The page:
virtual machine

Tuning Microsoft Windows 10 for VDI – Part 1, creating the virtual machine


For a while I’ve been working with a customer to deploy a new workspace environment with Microsoft Windows 10. I’ve been in this business for several years and been tuning for a while. I noticed Microsoft Windows 10 tuning takes a bit more work than Microsoft Windows 7 or XP was. I thought perhaps a few articles about this might be handy for others. So the first part is here, creating the virtual machine.

This series will consist of a few articles;

  • Microsoft Windows builds, versions – Click here
  • Creating the virtual machine – you are reading it,
  • Installing Windows 10 Click here
  • Tuning Windows services and scheduled tasks Click here
  • Deploying the golden image (coming soon…. )
  • Resource usage of Windows 10 in a VDI environment Click here

Creating a virtual machine

First off you need a virtual machine to build a golden image that will at the end of the articles be your template for your VDI environment. I’m using a VMware environment to build the environment but it is applicable to any environment.

Explanation: A golden image, perhaps the word is not clear to you, is what we call the template Windows machine you use to deploy your virtual environment. In a Citrix PVS environment, it is the Windows VM that you transfer into a vDisk, in a VMware environment it is the Windows VM that is used to deploy the linked clones.

Kit list to start building a golden image;

  • Microsoft Windows 10 ISO (I used a 1607 build Dutch version)
  • Virtual environment, e.g. VMware vSphere, Microsoft Hyper-v or Citrix XenServer

With this, we can start, let’s fire up the vSphere client and connect to the virtual environment.

Resources

The first step is creating a standard virtual machine, within your hypervisor management console (trying to make it generic) choose “create new virtual machine”. If you get a question for the operating system pick Microsoft Windows 10 (64bit), there is not pick for specific builds, in this part of the process, the build is not important yet.

In basis you need to set the following parameters when you create a virtual machine;

  • CPU: 2 at least, 4 if you are deploying a CAD/CAM desktop image
  • RAM: 4GB is a minimum but as you will see at the end of the article series Windows 10 is hogging resources more than predecessors.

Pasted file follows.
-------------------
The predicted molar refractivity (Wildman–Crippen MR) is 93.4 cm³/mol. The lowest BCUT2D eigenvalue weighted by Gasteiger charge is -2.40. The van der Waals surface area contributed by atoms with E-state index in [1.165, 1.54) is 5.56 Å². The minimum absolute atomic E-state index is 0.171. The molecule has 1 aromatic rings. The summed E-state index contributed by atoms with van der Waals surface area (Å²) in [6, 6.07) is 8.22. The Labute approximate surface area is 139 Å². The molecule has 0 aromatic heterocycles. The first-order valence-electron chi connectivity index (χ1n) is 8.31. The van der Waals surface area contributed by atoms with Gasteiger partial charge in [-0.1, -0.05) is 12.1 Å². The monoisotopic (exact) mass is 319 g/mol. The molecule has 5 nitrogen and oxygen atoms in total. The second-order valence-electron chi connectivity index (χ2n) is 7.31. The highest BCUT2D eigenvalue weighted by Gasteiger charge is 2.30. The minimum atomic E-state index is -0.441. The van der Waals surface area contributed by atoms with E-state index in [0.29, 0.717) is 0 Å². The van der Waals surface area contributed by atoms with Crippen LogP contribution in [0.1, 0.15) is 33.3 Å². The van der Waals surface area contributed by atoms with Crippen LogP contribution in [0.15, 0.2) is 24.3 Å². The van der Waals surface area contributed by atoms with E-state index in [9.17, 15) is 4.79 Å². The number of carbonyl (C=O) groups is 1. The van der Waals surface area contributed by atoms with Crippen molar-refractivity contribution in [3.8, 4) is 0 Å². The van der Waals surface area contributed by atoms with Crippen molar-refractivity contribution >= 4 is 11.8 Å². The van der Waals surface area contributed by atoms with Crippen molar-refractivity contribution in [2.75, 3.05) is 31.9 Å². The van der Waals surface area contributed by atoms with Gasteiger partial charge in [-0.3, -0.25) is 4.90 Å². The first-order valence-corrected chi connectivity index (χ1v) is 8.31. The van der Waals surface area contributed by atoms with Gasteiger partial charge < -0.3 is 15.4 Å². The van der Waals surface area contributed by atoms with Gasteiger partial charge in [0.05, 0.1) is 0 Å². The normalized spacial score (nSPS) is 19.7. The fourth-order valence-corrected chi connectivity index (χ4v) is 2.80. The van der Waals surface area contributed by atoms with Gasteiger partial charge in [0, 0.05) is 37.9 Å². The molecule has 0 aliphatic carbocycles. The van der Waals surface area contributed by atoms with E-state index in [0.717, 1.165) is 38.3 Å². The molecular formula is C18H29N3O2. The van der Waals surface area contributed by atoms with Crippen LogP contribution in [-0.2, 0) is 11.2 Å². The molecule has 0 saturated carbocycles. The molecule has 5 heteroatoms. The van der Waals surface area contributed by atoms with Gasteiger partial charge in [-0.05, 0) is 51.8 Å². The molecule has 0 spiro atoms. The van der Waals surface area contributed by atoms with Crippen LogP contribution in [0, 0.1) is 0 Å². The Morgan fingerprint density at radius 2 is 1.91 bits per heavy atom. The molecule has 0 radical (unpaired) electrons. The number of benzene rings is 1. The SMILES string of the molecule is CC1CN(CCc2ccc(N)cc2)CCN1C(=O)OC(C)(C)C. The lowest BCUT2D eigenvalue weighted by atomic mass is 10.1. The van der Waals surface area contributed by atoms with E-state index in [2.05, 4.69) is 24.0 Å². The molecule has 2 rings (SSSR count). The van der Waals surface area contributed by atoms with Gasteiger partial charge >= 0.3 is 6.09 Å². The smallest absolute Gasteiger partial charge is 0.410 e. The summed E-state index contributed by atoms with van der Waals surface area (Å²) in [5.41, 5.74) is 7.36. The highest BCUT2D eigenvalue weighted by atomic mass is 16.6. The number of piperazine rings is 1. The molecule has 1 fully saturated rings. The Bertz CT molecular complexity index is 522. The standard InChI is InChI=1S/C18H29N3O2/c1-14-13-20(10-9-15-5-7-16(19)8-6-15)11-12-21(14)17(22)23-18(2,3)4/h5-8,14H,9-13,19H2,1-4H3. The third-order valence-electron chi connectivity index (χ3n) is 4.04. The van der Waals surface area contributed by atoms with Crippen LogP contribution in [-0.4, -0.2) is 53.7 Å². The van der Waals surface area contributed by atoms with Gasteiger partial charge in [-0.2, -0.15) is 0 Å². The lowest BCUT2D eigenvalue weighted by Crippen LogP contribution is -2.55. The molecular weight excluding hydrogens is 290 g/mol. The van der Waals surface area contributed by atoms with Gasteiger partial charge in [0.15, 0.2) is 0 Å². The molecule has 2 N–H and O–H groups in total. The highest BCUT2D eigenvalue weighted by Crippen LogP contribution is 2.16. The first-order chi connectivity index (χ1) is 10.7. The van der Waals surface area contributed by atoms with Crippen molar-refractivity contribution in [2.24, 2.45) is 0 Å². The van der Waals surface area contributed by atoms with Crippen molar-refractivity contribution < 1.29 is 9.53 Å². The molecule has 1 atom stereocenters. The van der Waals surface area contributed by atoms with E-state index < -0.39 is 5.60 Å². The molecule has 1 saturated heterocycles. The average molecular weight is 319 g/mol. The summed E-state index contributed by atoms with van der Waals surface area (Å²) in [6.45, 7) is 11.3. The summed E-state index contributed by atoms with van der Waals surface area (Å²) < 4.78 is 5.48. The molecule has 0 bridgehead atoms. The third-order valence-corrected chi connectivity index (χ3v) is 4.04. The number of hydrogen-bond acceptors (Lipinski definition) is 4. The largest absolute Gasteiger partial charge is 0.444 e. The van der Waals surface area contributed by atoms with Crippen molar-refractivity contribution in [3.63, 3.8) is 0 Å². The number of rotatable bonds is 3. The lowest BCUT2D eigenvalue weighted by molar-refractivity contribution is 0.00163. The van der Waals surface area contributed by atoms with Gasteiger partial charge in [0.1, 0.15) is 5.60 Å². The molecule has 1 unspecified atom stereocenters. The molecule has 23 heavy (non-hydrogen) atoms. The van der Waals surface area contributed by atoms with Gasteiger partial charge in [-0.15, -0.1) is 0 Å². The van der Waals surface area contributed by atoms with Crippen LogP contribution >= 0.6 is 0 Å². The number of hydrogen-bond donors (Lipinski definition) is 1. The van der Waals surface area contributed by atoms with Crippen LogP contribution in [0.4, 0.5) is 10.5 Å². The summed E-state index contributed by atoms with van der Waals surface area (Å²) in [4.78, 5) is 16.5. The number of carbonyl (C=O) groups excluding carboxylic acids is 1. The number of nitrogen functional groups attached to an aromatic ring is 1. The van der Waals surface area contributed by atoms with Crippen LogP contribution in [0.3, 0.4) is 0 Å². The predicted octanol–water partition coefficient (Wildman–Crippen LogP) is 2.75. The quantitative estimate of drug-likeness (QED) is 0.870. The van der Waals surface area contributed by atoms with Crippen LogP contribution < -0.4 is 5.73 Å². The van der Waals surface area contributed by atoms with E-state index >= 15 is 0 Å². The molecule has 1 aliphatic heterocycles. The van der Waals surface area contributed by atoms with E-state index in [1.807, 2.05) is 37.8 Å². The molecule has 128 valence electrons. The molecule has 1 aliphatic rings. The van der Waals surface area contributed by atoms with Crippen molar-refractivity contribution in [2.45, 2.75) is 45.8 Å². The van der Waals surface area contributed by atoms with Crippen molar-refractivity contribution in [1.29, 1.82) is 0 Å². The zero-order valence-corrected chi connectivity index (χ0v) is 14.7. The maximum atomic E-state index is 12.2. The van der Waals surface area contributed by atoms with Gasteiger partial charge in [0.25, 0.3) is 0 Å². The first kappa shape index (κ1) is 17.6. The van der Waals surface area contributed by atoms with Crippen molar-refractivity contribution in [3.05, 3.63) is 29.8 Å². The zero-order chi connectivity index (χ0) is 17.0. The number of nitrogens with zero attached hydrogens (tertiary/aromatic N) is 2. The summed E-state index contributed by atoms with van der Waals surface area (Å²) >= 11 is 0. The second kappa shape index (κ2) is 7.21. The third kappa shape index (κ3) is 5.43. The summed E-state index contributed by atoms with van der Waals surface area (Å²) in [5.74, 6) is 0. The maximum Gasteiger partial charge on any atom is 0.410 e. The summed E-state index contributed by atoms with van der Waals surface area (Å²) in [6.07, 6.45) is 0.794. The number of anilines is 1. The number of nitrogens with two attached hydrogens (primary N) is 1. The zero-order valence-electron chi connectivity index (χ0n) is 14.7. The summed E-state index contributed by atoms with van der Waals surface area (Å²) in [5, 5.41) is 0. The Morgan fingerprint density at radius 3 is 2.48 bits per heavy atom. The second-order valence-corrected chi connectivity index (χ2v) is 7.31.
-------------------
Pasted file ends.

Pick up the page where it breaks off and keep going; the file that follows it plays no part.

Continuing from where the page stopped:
• NIC: 1 basically, one with a VMXNET3 type of card.
  • Video memory: Set the video memory to the maximum of 128MB and put the number of displays to the number you will have in production.

Steps to create (VMware as an example):

You start with a name, give the machine a name and continue.

virtual machine

Next up is the network card, make sure you select a VMXNET3 if you don’t want to experience performance issues on that side.

virtual machine

Next up is managing the settings before you start the virtual machine. The basic settings are as shown below, you need to configure this before moving forward.

virtual machine

One of the hardware items you can remove is the Floppy drive, pretty sure you don’t need that one anymore. ┬áNext up is changing the settings, here it was a VDI for a default desktop pool. I set the memory to 4GB and the CPU to 2. This is enough for most medium to heavy users (medium/heavy in Windows 7 environments that are). I also added the ISO file to install Windows 10, make sure the device status is set to connect at power on… you wouldn’t be the first one to forget that.

virtual machine

On the tab Options, you find the setting to enable logging, this one is set only after you create the virtual machine. This won’t do much for performance but if it ain’t hurting just switch it off… perhaps it will do a bit.

virtual machine

Devices.Hotplug

In a virtual machine, by default, you have to option to remove certain NICs and SCSI devices. This would lead to the user losing your network adapter which you don’t want. To make sure this is not possible you need to add the settings of the virtual machine. In a VDI environment, this means you edit the golden image.

virtual machine

After you finished with this all, you can start the machine and start installing Windows 10. The machine is ready, there is nothing more to tune at this level in my opinion.

Next step – installing Windows 10. …. coming soon (tomorrow)


5 thoughts on “Tuning Microsoft Windows 10 for VDI – Part 1, creating the virtual machine”
    1. Hi Jeroen,

      Yeah that is one option that I could do there… good one.
      Now I have a vbs script to set the numlock setting at logon.
      Thanks for sharing

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